“I may have to cut open one of the sides,” I cautioned. “The generator’s too heavy to lift out.” She whimpered a bit but watched with restrained anticipation as I popped the lid and sliced the corners of the crate.

“Wow! It’s a garage!” she exclaimed.

After I slid the 240 pound machine out of the carton and off the pallet, I carried her “garage” into the house and sicked her on it. She spent hours—no, days!—creating forts and hidey holes and various secret dwelling places with that box. Using additional material newly arrived from a furniture delivery, she built a porte cochère and tried to build a covered hallway. She even invented a lock for her door by weaving a piece of nylon rope through four holes, two on one flap, two on the other. “Try to open my door,” she called from inside her secret hideout. I grabbed the rope but the door wouldn’t open. “Now try it,” she said. I tugged the lock and the doors swung open.  She giggled in delight.

Joy, Forts

One bright cool morning I stepped onto the back porch to breathe in God’s glory and found Hannah crouched under the prickly pear, building a contraption out of cardboard and bamboo skewers. “Look at my fire pit, Dad!” she called, smiling big. “We can toast marshmallows over it when I get it done.” I told her the whole fire pit would burn up if we tried to light a fire on it, but she continued building, undeterred. Later she constructed a fort out of cholla cactus sticks, three porch chairs, and two beach towels, and spent another hour trying to coax our border collie to hang out in there with her.

Joy, Forts

Observing Hannah play opened my eyes to just how far I’d let myself drift away from joy’s center, how danged serious and depressed I’d become over the past few months. Her intensity and focus on the moment—not a millisecond before it or after it—reminded me of an experience I’d had sitting on a hard plastic bench at the mall. While Mary shopped, I parked my butt in the kids’ corral and watched Hannah, shoeless, laughing, and squealing, romp around on the squishy foam playground. Hannah and the other kids frolicked unabashed, unashamed, not caring a wit about what other people thought about them, they were just little bundles of pure joy experiencing each moment immersed in their interaction and imagination. They worshiped God by being what He created them to be—His children.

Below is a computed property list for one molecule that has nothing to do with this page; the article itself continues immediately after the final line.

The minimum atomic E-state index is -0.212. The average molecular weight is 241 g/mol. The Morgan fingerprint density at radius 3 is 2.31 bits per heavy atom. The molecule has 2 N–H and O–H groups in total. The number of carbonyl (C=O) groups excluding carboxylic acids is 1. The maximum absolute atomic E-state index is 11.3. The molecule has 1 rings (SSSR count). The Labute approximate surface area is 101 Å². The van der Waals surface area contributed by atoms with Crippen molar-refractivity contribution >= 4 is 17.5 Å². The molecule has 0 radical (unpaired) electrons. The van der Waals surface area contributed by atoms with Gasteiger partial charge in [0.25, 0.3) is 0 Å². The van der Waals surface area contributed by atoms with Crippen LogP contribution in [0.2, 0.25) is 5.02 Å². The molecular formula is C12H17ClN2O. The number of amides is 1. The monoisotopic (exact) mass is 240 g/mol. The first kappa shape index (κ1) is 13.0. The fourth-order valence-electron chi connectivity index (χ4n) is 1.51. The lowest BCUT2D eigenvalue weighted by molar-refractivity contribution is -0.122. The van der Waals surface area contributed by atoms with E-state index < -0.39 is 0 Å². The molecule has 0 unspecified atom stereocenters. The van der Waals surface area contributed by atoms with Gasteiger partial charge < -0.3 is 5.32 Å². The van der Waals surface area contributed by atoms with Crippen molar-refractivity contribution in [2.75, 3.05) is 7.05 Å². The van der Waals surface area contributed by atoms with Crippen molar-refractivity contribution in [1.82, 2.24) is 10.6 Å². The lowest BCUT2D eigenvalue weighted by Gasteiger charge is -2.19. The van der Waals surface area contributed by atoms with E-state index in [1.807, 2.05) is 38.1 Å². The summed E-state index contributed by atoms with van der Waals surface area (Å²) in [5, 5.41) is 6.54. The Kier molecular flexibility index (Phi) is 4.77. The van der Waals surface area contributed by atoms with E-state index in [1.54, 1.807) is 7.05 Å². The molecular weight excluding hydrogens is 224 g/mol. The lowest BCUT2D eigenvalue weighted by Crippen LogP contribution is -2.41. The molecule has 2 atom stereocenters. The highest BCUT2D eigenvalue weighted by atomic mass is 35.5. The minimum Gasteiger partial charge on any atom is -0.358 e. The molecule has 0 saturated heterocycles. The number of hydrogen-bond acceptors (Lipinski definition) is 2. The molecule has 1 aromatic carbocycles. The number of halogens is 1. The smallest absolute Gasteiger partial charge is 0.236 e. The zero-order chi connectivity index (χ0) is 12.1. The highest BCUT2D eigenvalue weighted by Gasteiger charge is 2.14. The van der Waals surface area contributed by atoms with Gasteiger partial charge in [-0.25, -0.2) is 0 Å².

King David wrote, in Psalm 16:5-11 (NIV ®):

 

Lord, you alone are my portion and my cup;

    you make my lot secure.

The boundary lines have fallen for me in pleasant places;

    surely I have a delightful inheritance.

I will praise the Lord, who counsels me;

    even at night my heart instructs me.

I keep my eyes always on the Lord.

    With him at my right hand, I will not be shaken.

Therefore my heart is glad and my tongue rejoices;

    my body also will rest secure,

because you will not abandon me to the realm of the dead,

    nor will you let your faithful one see decay.

You make known to me the path of life;

    you will fill me with joy in your presence,

    with eternal pleasures at your right hand.

 

Eternal pleasures are derived by keeping ourselves centered in God’s holy presence and living life moment-by-moment, as children do. We give Him the glory and He rains down His gladness. We immerse ourselves in His reality and He never leaves our side. We praise Him and His sovereignty and He smacks the enemy upside the head. “This day is holy to our Lord,” said Nehemiah. “Do not grieve, for the joy of the Lord is your strength” (Nehemiah 8:10b NIV®). Now where’d that inner child run off to? I’ve got a rubber band, a paper wad, and a toilet paper tube. Wonder what kind of trouble we can get into this time . . . .

Joy, Angel

 

 

Copyright © 2015 by David C Hughes